Most businesses usually extend some form of credit to attract customers. It may be a retail store offering to sell their goods on credit cards or a vendor who allows payment for goods sometime after they are delivered. With offering goods on credit comes the inevitable- not all customers will repay the full amount of their debt.
The Generally Accepted Accounting Principles (GAAP) require that a business reports only receivables on which it expects to receive payment. Therefore, the uncollectible accounts must be provided for in some other way in the accounting ledger.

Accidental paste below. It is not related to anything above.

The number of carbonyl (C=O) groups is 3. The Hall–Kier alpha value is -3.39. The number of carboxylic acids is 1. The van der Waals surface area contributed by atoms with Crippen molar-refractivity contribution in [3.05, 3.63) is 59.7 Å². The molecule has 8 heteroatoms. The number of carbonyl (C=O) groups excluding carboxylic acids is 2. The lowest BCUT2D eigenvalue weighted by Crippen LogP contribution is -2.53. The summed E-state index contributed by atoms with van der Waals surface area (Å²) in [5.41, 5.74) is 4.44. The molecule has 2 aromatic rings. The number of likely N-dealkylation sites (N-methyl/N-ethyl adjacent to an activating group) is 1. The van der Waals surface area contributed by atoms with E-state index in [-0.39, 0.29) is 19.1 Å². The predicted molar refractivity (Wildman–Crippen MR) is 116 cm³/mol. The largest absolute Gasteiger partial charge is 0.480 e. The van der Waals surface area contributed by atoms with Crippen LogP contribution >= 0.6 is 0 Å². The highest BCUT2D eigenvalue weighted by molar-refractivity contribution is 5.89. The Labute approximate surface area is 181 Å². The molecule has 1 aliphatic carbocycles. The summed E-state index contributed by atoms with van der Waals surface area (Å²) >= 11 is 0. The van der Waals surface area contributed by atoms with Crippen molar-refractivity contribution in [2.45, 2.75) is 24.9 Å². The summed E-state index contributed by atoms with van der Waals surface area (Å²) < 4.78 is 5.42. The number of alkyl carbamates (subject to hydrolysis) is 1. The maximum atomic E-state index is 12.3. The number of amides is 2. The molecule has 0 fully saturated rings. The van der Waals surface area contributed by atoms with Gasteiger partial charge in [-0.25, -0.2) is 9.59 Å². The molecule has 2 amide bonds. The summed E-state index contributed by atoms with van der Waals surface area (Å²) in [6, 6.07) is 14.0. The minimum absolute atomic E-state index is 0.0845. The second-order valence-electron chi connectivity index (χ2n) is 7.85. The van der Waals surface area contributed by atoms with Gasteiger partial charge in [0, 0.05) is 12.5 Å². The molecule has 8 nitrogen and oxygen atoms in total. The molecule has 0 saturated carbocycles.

This is the simplest method but not always the most accurate. The uncollectible account is written off and the expense recognized in the period in which the receivable becomes worthless. Although it is a straightforward way of handling an uncollectible account, it is not recognized as GAAP. The only time it would be considered appropriate i,
Because the direct write-off method contains some discrepances, accountants have developed the allowance method. It is an estimation of uncollectible accounts at the end of each accounting period. When the amount has been determined, the Uncollectible Accounts Expense is debited while the account Allowance for Uncollectible Accounts is credited.
An accountant can use either two methods to determine the estimation of uncollectible accounts expense: the percentage-of-sales method and the accounts receivable aging method.